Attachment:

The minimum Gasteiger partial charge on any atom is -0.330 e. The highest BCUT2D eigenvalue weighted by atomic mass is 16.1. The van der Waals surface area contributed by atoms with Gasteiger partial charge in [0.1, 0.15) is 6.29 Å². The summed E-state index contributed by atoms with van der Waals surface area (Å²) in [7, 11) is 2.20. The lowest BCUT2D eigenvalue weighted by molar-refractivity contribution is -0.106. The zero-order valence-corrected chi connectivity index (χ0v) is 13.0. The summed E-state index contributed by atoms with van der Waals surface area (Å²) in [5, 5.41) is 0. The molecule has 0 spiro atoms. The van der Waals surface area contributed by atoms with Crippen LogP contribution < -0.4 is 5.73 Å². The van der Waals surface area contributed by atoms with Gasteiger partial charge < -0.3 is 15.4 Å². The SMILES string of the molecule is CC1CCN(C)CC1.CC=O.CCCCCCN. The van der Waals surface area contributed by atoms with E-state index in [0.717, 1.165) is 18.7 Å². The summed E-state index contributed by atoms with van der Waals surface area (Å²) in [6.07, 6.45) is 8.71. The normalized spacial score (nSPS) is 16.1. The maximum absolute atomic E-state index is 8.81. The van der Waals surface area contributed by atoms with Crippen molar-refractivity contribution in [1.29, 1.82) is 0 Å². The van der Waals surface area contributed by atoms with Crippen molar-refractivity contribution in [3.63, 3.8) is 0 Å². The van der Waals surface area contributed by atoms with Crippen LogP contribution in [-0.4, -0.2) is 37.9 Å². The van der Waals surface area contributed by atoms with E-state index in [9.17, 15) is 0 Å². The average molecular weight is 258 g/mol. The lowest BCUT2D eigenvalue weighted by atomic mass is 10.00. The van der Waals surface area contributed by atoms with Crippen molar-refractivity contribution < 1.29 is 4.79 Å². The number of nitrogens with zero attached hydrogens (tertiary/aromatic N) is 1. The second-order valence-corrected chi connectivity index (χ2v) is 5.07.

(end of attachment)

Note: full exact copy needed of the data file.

The minimum Gasteiger partial charge on any atom is -0.330 e. The highest BCUT2D eigenvalue weighted by atomic mass is 16.1. The van der Waals surface area contributed by atoms with Gasteiger partial charge in [0.1, 0.15) is 6.29 Å². The summed E-state index contributed by atoms with van der Waals surface area (Å²) in [7, 11) is 2.20. The lowest BCUT2D eigenvalue weighted by molar-refractivity contribution is -0.106. The zero-order valence-corrected chi connectivity index (χ0v) is 13.0. The summed E-state index contributed by atoms with van der Waals surface area (Å²) in [5, 5.41) is 0. The molecule has 0 spiro atoms. The van der Waals surface area contributed by atoms with Crippen LogP contribution < -0.4 is 5.73 Å². The van der Waals surface area contributed by atoms with Gasteiger partial charge < -0.3 is 15.4 Å². The SMILES string of the molecule is CC1CCN(C)CC1.CC=O.CCCCCCN. The van der Waals surface area contributed by atoms with E-state index in [0.717, 1.165) is 18.7 Å². The summed E-state index contributed by atoms with van der Waals surface area (Å²) in [6.07, 6.45) is 8.71. The normalized spacial score (nSPS) is 16.1. The maximum absolute atomic E-state index is 8.81. The van der Waals surface area contributed by atoms with Crippen molar-refractivity contribution in [1.29, 1.82) is 0 Å². The van der Waals surface area contributed by atoms with Crippen molar-refractivity contribution in [3.63, 3.8) is 0 Å². The van der Waals surface area contributed by atoms with Crippen LogP contribution in [-0.4, -0.2) is 37.9 Å². The van der Waals surface area contributed by atoms with E-state index in [9.17, 15) is 0 Å². The average molecular weight is 258 g/mol. The lowest BCUT2D eigenvalue weighted by atomic mass is 10.00. The van der Waals surface area contributed by atoms with Crippen molar-refractivity contribution < 1.29 is 4.79 Å². The number of nitrogens with zero attached hydrogens (tertiary/aromatic N) is 1. The second-order valence-corrected chi connectivity index (χ2v) is 5.07.